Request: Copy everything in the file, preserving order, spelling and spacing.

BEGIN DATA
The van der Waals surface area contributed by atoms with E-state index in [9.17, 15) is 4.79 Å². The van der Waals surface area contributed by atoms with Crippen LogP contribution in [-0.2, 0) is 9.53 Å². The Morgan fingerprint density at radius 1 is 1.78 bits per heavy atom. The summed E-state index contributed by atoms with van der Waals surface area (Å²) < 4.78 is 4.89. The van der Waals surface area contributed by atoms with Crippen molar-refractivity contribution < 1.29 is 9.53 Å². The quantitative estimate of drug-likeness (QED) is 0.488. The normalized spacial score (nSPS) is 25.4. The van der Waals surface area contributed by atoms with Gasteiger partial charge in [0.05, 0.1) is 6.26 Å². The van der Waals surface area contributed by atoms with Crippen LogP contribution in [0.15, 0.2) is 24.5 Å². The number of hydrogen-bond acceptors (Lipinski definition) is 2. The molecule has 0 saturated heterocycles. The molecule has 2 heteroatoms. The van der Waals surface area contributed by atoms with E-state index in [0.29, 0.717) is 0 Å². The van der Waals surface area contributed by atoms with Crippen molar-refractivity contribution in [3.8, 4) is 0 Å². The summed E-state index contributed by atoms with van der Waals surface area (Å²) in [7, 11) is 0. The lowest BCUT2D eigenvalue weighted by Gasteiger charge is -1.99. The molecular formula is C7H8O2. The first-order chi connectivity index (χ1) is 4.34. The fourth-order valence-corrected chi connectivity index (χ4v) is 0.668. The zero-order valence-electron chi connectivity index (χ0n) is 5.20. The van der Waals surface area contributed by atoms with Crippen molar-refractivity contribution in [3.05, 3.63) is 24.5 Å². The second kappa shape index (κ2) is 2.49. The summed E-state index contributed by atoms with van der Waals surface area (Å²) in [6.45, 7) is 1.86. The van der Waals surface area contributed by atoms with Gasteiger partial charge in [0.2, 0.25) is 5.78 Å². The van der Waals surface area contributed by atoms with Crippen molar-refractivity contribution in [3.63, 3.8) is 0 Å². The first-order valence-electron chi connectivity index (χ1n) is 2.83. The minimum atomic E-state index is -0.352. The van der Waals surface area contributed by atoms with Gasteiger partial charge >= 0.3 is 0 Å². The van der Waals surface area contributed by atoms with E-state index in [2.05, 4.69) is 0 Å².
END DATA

The van der Waals surface area contributed by atoms with E-state index in [9.17, 15) is 4.79 Å². The van der Waals surface area contributed by atoms with Crippen LogP contribution in [-0.2, 0) is 9.53 Å². The Morgan fingerprint density at radius 1 is 1.78 bits per heavy atom. The summed E-state index contributed by atoms with van der Waals surface area (Å²) < 4.78 is 4.89. The van der Waals surface area contributed by atoms with Crippen molar-refractivity contribution < 1.29 is 9.53 Å². The quantitative estimate of drug-likeness (QED) is 0.488. The normalized spacial score (nSPS) is 25.4. The van der Waals surface area contributed by atoms with Gasteiger partial charge in [0.05, 0.1) is 6.26 Å². The van der Waals surface area contributed by atoms with Crippen LogP contribution in [0.15, 0.2) is 24.5 Å². The number of hydrogen-bond acceptors (Lipinski definition) is 2. The molecule has 0 saturated heterocycles. The molecule has 2 heteroatoms. The van der Waals surface area contributed by atoms with E-state index in [0.29, 0.717) is 0 Å². The van der Waals surface area contributed by atoms with Crippen molar-refractivity contribution in [3.8, 4) is 0 Å². The summed E-state index contributed by atoms with van der Waals surface area (Å²) in [7, 11) is 0. The lowest BCUT2D eigenvalue weighted by Gasteiger charge is -1.99. The molecular formula is C7H8O2. The first-order chi connectivity index (χ1) is 4.34. The fourth-order valence-corrected chi connectivity index (χ4v) is 0.668. The zero-order valence-electron chi connectivity index (χ0n) is 5.20. The van der Waals surface area contributed by atoms with Crippen molar-refractivity contribution in [3.05, 3.63) is 24.5 Å². The second kappa shape index (κ2) is 2.49. The summed E-state index contributed by atoms with van der Waals surface area (Å²) in [6.45, 7) is 1.86. The van der Waals surface area contributed by atoms with Gasteiger partial charge in [0.2, 0.25) is 5.78 Å². The van der Waals surface area contributed by atoms with Crippen molar-refractivity contribution in [3.63, 3.8) is 0 Å². The first-order valence-electron chi connectivity index (χ1n) is 2.83. The minimum atomic E-state index is -0.352. The van der Waals surface area contributed by atoms with Gasteiger partial charge >= 0.3 is 0 Å². The van der Waals surface area contributed by atoms with E-state index in [2.05, 4.69) is 0 Å².